On this Good Friday, we are reminded that we are a people whose King reigns from the Cross. The answer that the Church has to give our conflicted and confused society does not lie in the use of power, even though power has its legitimate uses to defend the innocent. It is our calling as Christians to take our stand on the Cross with our Lord and with all those throughout history who have suffered at the hands of the powerful. It is not our job to make compromises in order to get things done. It is not our job to choose the lesser evil to avoid the greater. We are called not to side with the winners in the political game, but with the victims for whom the game has a deadly seriousness. We should indeed call on those in power to use that power on behalf of Schiavo and those like her, and we should hold them accountable if they do not. But we should not be surprised when they let us down (and more importantly, let the Terri Schiavos of the world down, and Christ in them). We must speak out on behalf of all the victims, not just those whom our favored political party chooses to champion. We must suffer with them, weep with them, and if necessary die with them. God knows that I have done little in this regard. I am far more concerned with ecclesiology and liturgy and history (important as all these things are) than with the sufferings of Christ in those whose humanity He shares. May God forgive me. May God forgive us all, and as Easter morning dawns, may our victorious Lord grant us the strength to do better.

And may God grant deliverance to Terri Schiavo, unjustly condemned to death--and if not, then may He grant rest to her soul, and repentance and forgiveness to those who are killing her.

6 comments:

teajay said...

That it an attractive and consistent position to take. I am confused by many of the issues involved but still feel that there is something wrong in allowing her to starve. A formal document signed in front of witnesses expressing a desire to remove all assistance in these circumstances should they eventuate (I think they are called 'living wills') is about the minimum acceptable standard I believe.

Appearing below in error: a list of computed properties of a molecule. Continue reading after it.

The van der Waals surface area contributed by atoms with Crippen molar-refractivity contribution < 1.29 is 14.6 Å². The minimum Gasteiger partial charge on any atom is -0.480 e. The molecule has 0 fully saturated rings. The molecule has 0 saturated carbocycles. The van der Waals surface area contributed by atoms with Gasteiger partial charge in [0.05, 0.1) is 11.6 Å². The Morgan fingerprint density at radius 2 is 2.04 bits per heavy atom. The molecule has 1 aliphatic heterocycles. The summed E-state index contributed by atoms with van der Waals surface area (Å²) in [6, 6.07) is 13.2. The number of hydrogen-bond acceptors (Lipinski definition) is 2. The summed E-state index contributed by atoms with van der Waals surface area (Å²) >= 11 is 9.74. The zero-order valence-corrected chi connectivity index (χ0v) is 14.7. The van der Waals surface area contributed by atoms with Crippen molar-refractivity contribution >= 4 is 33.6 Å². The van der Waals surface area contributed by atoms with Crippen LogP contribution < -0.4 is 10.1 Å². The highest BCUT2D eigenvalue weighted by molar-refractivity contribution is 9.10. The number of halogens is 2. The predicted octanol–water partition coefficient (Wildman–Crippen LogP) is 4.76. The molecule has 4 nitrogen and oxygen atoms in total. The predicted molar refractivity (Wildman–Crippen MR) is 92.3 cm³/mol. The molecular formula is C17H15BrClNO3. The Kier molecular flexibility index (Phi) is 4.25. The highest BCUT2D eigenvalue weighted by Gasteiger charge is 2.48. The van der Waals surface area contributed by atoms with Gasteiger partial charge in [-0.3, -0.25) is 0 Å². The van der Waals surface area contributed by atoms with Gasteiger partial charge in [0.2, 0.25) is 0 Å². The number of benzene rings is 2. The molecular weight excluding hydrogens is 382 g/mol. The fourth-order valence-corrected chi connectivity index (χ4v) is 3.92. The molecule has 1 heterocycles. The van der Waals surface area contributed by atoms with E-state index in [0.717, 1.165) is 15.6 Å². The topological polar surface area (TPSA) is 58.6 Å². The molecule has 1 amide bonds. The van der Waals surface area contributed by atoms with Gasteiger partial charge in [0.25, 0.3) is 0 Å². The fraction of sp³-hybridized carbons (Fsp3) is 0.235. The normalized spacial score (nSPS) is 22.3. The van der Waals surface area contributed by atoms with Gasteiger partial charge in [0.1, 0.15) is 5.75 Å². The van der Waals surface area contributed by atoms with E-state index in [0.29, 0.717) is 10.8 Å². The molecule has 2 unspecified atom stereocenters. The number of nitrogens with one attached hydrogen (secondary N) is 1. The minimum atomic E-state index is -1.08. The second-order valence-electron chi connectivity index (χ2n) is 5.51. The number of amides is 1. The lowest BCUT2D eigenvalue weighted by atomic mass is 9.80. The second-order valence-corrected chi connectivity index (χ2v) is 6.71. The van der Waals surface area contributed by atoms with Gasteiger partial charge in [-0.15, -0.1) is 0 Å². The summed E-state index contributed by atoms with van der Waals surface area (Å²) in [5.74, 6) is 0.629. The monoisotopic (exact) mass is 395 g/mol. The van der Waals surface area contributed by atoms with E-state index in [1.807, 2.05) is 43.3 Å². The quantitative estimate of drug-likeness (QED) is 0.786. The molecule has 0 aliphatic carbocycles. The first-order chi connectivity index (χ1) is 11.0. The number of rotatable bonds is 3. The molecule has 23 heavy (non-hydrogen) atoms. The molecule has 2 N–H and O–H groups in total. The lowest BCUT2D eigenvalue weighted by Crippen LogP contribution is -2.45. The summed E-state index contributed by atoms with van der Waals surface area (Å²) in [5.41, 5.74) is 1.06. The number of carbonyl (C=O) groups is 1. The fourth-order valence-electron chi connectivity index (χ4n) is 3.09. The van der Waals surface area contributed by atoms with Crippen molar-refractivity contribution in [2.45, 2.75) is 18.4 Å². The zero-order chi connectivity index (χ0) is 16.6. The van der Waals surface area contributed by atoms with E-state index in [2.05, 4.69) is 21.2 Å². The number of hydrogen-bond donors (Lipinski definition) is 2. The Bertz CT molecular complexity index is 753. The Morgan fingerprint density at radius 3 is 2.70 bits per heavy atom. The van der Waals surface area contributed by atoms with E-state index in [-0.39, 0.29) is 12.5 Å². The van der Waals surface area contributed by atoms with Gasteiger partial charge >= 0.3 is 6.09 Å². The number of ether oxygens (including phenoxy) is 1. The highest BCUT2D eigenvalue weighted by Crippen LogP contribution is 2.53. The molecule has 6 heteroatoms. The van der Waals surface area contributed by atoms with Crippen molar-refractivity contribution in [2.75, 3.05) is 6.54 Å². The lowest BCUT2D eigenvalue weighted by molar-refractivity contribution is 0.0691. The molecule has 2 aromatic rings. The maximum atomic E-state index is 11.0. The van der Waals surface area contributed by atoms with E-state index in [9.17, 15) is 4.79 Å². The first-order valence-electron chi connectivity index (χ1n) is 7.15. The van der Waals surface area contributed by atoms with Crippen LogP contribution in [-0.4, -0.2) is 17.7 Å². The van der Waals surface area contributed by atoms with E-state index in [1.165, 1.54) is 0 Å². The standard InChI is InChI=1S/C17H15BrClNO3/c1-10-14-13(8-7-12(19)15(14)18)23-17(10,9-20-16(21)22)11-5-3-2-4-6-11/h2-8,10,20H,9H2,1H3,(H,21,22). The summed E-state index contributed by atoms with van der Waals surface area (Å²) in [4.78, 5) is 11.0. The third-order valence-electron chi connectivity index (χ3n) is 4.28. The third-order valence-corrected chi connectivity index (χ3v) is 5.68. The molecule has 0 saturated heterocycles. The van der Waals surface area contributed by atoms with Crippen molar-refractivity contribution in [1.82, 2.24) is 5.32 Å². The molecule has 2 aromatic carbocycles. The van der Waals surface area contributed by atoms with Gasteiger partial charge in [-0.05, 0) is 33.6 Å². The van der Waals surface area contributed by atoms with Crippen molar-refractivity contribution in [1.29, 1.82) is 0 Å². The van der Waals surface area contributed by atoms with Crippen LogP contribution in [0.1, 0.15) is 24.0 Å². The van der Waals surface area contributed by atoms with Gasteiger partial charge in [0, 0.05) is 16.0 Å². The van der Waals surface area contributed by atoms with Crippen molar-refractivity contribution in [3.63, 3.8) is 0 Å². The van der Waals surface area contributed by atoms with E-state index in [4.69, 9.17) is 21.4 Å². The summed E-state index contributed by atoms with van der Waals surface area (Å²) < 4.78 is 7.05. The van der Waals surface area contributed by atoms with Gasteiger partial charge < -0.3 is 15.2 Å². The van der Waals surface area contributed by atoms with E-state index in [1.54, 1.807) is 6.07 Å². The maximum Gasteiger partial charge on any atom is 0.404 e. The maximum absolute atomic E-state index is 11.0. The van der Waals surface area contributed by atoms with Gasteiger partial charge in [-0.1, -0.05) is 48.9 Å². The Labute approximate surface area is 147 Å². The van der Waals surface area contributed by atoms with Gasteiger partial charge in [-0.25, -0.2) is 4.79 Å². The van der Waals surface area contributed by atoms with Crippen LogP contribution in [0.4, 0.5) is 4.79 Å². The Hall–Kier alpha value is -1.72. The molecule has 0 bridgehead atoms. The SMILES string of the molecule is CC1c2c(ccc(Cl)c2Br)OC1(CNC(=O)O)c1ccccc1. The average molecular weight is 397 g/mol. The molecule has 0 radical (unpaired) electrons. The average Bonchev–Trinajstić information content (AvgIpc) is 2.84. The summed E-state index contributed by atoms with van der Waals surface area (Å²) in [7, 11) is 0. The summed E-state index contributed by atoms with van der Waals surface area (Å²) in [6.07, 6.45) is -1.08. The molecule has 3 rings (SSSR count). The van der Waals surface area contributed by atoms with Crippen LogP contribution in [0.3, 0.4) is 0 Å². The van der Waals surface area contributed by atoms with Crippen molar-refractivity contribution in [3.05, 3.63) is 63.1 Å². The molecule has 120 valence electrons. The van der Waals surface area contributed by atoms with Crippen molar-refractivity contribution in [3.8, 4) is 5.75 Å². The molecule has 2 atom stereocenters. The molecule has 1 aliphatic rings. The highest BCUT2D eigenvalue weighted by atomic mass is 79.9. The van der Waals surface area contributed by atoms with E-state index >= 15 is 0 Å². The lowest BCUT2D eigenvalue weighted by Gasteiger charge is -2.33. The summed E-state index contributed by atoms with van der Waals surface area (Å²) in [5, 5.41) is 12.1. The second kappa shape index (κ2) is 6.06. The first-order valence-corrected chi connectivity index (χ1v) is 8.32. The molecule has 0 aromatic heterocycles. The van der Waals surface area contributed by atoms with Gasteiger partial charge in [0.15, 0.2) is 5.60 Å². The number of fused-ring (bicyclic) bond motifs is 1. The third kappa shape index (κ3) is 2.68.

teajay said...

is not it :S

diane said...

Good dispassionate analysis. :)

I don;t agree with all of it, of course. (I don;t think the soul flees as long as there's breath in the body--supplied naturally, that is, not via ventilator). And although I'm not a doctor and don't even play one on TV, I think there's pretty convincing evidence that Terri is at least minimally conscious. (I don't think human beings are "vegetables," anyway, even when they're not minimally conscious. And, in any case, new research suggests that even so-called PVS patients are a lot more "in there" than previously supposed.)

But, all in all, a very good piece IMHO. Thank you!

Diane

Dave Armstrong said...

Thanks for this article. I've written quite a bit on this issue lately, too.

Right now I wanted to let you know that I have begun my reply to your last response to me (after having returned from my Lenten break). The entire answer will be long because of all the points you bring up, so it's gonna be in parts. I just finished Part I:

http://socrates58.blogspot.com/2005_03_27_socrates58_archive.html#111241731044642408

God bless!,

Dave

Dave Armstrong said...

Looks like the link didn't work. Then just go to my blog for the 4-1-05 entry:

http://socrates58.blogspot.com/

Contarini said...

Diane,

Note that I didn't say that her soul wasn't present. I said that I don't know. The whole point of my approach was that I was giving as much ground as possible to the other side. I agree with you that the soul is present as long as there's breath in the body--I'm just less sure about it than you are. (The same is true of whether ensoulment occurs at conception--I think it does, but I rest my prolife position primarily on the fact that we should err on the side of life.)